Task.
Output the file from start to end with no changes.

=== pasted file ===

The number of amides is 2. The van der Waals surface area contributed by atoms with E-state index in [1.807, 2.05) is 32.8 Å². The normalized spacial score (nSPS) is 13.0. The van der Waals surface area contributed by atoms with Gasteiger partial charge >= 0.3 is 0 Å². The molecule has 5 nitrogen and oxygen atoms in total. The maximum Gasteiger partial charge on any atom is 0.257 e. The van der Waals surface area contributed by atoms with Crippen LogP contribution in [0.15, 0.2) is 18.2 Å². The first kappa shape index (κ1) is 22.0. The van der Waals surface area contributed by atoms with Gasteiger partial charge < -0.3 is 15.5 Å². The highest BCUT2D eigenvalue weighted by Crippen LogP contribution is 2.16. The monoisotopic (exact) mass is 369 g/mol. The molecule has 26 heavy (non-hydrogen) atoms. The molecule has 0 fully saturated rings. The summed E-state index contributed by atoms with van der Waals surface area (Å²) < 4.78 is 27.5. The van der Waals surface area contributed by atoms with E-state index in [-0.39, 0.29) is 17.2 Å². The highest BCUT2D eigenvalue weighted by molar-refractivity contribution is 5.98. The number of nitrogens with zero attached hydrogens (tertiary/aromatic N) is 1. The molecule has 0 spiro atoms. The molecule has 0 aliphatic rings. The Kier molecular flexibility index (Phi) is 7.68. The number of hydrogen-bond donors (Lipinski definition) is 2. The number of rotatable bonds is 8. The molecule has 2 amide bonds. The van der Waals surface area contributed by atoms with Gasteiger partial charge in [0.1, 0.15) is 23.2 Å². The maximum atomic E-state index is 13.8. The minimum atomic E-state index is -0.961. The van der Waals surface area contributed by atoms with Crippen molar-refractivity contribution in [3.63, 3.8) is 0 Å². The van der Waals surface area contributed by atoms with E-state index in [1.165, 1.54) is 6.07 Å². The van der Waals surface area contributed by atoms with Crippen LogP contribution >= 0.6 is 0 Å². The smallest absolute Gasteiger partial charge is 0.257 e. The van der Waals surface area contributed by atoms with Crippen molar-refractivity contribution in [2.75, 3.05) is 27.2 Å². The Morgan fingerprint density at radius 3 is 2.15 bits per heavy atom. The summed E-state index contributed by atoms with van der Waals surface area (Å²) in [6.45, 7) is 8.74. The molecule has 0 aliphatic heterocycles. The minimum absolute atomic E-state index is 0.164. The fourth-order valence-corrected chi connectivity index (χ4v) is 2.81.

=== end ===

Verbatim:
The number of amides is 2. The van der Waals surface area contributed by atoms with E-state index in [1.807, 2.05) is 32.8 Å². The normalized spacial score (nSPS) is 13.0. The van der Waals surface area contributed by atoms with Gasteiger partial charge >= 0.3 is 0 Å². The molecule has 5 nitrogen and oxygen atoms in total. The maximum Gasteiger partial charge on any atom is 0.257 e. The van der Waals surface area contributed by atoms with Crippen LogP contribution in [0.15, 0.2) is 18.2 Å². The first kappa shape index (κ1) is 22.0. The van der Waals surface area contributed by atoms with Gasteiger partial charge < -0.3 is 15.5 Å². The highest BCUT2D eigenvalue weighted by Crippen LogP contribution is 2.16. The monoisotopic (exact) mass is 369 g/mol. The molecule has 26 heavy (non-hydrogen) atoms. The molecule has 0 fully saturated rings. The summed E-state index contributed by atoms with van der Waals surface area (Å²) < 4.78 is 27.5. The van der Waals surface area contributed by atoms with E-state index in [-0.39, 0.29) is 17.2 Å². The highest BCUT2D eigenvalue weighted by molar-refractivity contribution is 5.98. The number of nitrogens with zero attached hydrogens (tertiary/aromatic N) is 1. The molecule has 0 spiro atoms. The molecule has 0 aliphatic rings. The Kier molecular flexibility index (Phi) is 7.68. The number of hydrogen-bond donors (Lipinski definition) is 2. The number of rotatable bonds is 8. The molecule has 2 amide bonds. The van der Waals surface area contributed by atoms with Gasteiger partial charge in [0.1, 0.15) is 23.2 Å². The maximum atomic E-state index is 13.8. The minimum atomic E-state index is -0.961. The van der Waals surface area contributed by atoms with Crippen molar-refractivity contribution in [3.63, 3.8) is 0 Å². The van der Waals surface area contributed by atoms with E-state index in [1.165, 1.54) is 6.07 Å². The van der Waals surface area contributed by atoms with Crippen LogP contribution >= 0.6 is 0 Å². The smallest absolute Gasteiger partial charge is 0.257 e. The van der Waals surface area contributed by atoms with Crippen molar-refractivity contribution in [2.75, 3.05) is 27.2 Å². The Morgan fingerprint density at radius 3 is 2.15 bits per heavy atom. The summed E-state index contributed by atoms with van der Waals surface area (Å²) in [6.45, 7) is 8.74. The molecule has 0 aliphatic heterocycles. The minimum absolute atomic E-state index is 0.164. The fourth-order valence-corrected chi connectivity index (χ4v) is 2.81.